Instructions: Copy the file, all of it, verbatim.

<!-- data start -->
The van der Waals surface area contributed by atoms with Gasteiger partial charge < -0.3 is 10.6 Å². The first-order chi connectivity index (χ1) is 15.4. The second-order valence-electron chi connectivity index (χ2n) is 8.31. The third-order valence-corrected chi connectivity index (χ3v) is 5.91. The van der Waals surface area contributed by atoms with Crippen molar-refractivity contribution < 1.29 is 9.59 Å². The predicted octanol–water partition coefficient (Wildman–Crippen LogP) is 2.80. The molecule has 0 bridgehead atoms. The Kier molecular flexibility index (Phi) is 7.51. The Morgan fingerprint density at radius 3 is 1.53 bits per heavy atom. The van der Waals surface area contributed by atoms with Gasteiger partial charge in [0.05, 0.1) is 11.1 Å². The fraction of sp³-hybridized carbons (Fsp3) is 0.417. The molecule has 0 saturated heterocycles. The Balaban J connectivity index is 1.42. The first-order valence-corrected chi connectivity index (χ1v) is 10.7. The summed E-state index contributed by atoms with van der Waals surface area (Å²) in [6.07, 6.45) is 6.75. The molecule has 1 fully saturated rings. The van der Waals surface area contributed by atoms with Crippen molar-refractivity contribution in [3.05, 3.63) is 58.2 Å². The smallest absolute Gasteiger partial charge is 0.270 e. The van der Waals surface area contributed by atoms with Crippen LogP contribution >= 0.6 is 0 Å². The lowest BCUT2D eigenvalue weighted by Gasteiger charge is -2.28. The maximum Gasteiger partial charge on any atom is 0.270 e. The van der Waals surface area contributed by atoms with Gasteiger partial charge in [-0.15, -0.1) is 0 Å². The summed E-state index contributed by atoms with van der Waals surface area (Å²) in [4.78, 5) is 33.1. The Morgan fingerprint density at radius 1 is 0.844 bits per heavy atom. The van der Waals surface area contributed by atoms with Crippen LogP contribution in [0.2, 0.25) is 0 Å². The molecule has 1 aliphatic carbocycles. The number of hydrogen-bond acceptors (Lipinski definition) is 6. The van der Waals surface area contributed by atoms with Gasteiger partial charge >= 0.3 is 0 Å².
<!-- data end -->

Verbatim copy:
The van der Waals surface area contributed by atoms with Gasteiger partial charge < -0.3 is 10.6 Å². The first-order chi connectivity index (χ1) is 15.4. The second-order valence-electron chi connectivity index (χ2n) is 8.31. The third-order valence-corrected chi connectivity index (χ3v) is 5.91. The van der Waals surface area contributed by atoms with Crippen molar-refractivity contribution < 1.29 is 9.59 Å². The predicted octanol–water partition coefficient (Wildman–Crippen LogP) is 2.80. The molecule has 0 bridgehead atoms. The Kier molecular flexibility index (Phi) is 7.51. The Morgan fingerprint density at radius 3 is 1.53 bits per heavy atom. The van der Waals surface area contributed by atoms with Gasteiger partial charge in [0.05, 0.1) is 11.1 Å². The fraction of sp³-hybridized carbons (Fsp3) is 0.417. The molecule has 0 saturated heterocycles. The Balaban J connectivity index is 1.42. The first-order valence-corrected chi connectivity index (χ1v) is 10.7. The summed E-state index contributed by atoms with van der Waals surface area (Å²) in [6.07, 6.45) is 6.75. The molecule has 1 fully saturated rings. The van der Waals surface area contributed by atoms with Crippen molar-refractivity contribution in [3.05, 3.63) is 58.2 Å². The smallest absolute Gasteiger partial charge is 0.270 e. The van der Waals surface area contributed by atoms with Crippen LogP contribution >= 0.6 is 0 Å². The lowest BCUT2D eigenvalue weighted by Gasteiger charge is -2.28. The maximum Gasteiger partial charge on any atom is 0.270 e. The van der Waals surface area contributed by atoms with Gasteiger partial charge in [-0.15, -0.1) is 0 Å². The summed E-state index contributed by atoms with van der Waals surface area (Å²) in [4.78, 5) is 33.1. The Morgan fingerprint density at radius 1 is 0.844 bits per heavy atom. The van der Waals surface area contributed by atoms with Crippen LogP contribution in [0.2, 0.25) is 0 Å². The molecule has 1 aliphatic carbocycles. The number of hydrogen-bond acceptors (Lipinski definition) is 6. The van der Waals surface area contributed by atoms with Gasteiger partial charge >= 0.3 is 0 Å².